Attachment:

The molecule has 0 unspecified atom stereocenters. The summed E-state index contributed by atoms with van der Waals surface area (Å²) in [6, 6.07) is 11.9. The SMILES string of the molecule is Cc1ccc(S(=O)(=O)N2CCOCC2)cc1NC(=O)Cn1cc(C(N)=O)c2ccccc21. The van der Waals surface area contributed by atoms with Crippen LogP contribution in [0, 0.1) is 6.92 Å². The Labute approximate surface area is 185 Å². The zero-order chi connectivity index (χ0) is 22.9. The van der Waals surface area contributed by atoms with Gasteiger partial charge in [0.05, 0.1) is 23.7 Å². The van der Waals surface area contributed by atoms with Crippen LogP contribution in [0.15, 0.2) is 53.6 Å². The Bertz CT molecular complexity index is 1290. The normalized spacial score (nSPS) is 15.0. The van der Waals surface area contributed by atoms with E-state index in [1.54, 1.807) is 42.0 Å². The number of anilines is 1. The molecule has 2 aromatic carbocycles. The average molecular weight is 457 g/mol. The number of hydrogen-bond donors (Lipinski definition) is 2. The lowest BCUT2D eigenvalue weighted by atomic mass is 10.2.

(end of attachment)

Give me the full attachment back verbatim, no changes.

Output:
The molecule has 0 unspecified atom stereocenters. The summed E-state index contributed by atoms with van der Waals surface area (Å²) in [6, 6.07) is 11.9. The SMILES string of the molecule is Cc1ccc(S(=O)(=O)N2CCOCC2)cc1NC(=O)Cn1cc(C(N)=O)c2ccccc21. The van der Waals surface area contributed by atoms with Crippen LogP contribution in [0, 0.1) is 6.92 Å². The Labute approximate surface area is 185 Å². The zero-order chi connectivity index (χ0) is 22.9. The van der Waals surface area contributed by atoms with Gasteiger partial charge in [0.05, 0.1) is 23.7 Å². The van der Waals surface area contributed by atoms with Crippen LogP contribution in [0.15, 0.2) is 53.6 Å². The Bertz CT molecular complexity index is 1290. The normalized spacial score (nSPS) is 15.0. The van der Waals surface area contributed by atoms with E-state index in [1.54, 1.807) is 42.0 Å². The number of anilines is 1. The molecule has 2 aromatic carbocycles. The average molecular weight is 457 g/mol. The number of hydrogen-bond donors (Lipinski definition) is 2. The lowest BCUT2D eigenvalue weighted by atomic mass is 10.2.